The ECB is failing to do whatever it takes

The European Central Bank is too focussed on the long-term outlook when eurozone countries need desperate and immediate relief. Failing to cut rates last night will lead to further disinflation and slower growth.

The European Central Bank kept rates unchanged at 0.25 per cent at its January meeting but it will have to do more to support the fragile economic recovery and reduce the fears of deflation.

The ECB has employed more aggressive language at recent meetings and ECB President Mario Draghi certainly appears more proactive than his predecessor in his public statements. In November the ECB shocked most market participants when it cut interest rates further.

Yet despite the tough talk the ECB continues to drag its feet, focusing too much on the long-term outlook when most states in the region continue to suffer incredible economic pain. Make no mistake, this meeting was another missed opportunity by the ECB to provide additional relief to a region that desperately needs it.

The ECB downplayed the importance of disinflation with Draghi saying the bank is ready to take further action to prevent excessively low inflation from derailing the eurozone’s fragile economic recovery.

“We don’t see deflation,” Draghi said. “We are not in a Japanese situation.”

But they are in a Japanese situation and have been for some time. Not with regards to deflation perhaps but certainly with regards to a lost decade of economic growth. For many countries in the region it will be longer than a lost decade. The time for action isn’t next month but right now.

The focus on deflation is also misleading and unnecessary. Low inflation can be damaging in its own right, and continues to be, within the eurozone. Disinflation effectively acts as a form of monetary tightening by increasing the real interest rate that firms, households and governments borrow at. The real interest rate in the eurozone has increased by over 50 basis points since July 2013.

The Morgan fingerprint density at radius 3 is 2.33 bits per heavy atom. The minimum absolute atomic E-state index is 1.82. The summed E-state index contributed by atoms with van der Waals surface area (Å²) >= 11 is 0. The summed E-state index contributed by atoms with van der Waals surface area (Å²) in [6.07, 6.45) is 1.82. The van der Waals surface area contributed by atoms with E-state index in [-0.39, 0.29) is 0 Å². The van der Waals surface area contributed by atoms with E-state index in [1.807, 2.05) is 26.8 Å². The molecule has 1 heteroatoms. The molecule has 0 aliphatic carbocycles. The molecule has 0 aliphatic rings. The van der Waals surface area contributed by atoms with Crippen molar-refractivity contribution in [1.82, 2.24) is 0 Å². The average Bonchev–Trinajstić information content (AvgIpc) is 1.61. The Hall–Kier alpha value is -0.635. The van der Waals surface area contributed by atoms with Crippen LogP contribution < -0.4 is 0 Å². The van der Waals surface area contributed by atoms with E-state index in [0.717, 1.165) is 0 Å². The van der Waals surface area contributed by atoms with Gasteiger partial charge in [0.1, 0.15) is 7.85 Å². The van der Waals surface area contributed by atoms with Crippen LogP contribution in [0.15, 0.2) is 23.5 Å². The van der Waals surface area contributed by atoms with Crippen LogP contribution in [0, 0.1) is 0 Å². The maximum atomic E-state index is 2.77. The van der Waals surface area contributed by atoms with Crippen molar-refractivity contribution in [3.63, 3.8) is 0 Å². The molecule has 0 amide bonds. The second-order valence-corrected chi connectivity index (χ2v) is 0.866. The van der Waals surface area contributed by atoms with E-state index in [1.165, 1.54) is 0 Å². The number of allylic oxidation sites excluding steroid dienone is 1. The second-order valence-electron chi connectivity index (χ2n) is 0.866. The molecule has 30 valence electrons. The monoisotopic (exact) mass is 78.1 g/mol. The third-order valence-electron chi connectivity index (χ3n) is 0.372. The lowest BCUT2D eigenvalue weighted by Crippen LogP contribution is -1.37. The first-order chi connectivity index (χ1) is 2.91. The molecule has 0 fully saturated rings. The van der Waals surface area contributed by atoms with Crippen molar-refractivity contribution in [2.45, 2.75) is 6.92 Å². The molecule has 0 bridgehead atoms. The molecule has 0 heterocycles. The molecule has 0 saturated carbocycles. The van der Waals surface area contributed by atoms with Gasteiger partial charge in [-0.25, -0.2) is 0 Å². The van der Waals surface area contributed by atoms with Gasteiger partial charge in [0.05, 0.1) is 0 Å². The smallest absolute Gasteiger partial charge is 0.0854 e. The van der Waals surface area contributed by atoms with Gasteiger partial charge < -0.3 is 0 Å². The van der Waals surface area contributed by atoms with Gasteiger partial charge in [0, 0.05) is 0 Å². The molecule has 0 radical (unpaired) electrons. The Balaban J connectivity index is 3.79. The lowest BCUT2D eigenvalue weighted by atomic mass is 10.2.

The eurozone would benefit a great deal from higher inflation – particularly in Germany – and the ECB target for inflation should actually be higher than 2 per cent to provide further relief. This is the problem with having a low inflation target; it actually limits how low real interest rates can go.

Perhaps I am being a bit unfair on the ECB but in an environment where most eurozone governments cannot do more to support their economies (such as Spain and Greece) or are simply unwilling to help (Germany), it falls to the ECB to do whatever it takes.

Generating more inflation is an important part of doing whatever it takes.

With few policy options, countries in the eurozone are relying on internal devaluations – changing relative wages via differences in inflation rates between eurozone countries – to increase competitiveness within the eurozone and against non-eurozone countries.

For a country such as Australia a freely floating currency does that job for us but that is not an option within the eurozone. The euro is too low for the likes of Germany and much too high for the likes of Spain.

Disinflation slows the internal devaluation and prolongs the economic damage and human misery resulting from this crisis. Not to mention greater inflation reduces the extensive debt burdens in a number of member states. More needs to be done and it needs to done now.

The ECB needs to expand its Long-Term Refinancing Operations to provide greater liquidity to the banking system and increase the willingness of banks to lend to households and businesses. Credit growth is anaemic in the eurozone and money supply growth is much lower than desirable given the current predicament.

It also needs to be more active in admonishing governments within the region that are able to provide more support for their economies but have failed to do so – particularly as bond markets improve allowing governments to use fiscal policy to support their economies.

The ECB must recognise that a solid industrial production number or improvement in consumer sentiment doesn’t mean a great deal when the unemployment rate is at 12 per cent, the population is ageing and most governments in the region are unable to help.

Hopefully improving bond markets will reduce the need for the ECB to do all the heavy lifting but for now that’s all we have. Tough talk is welcome but now is the time for action and the ECB missed another opportunity last night.

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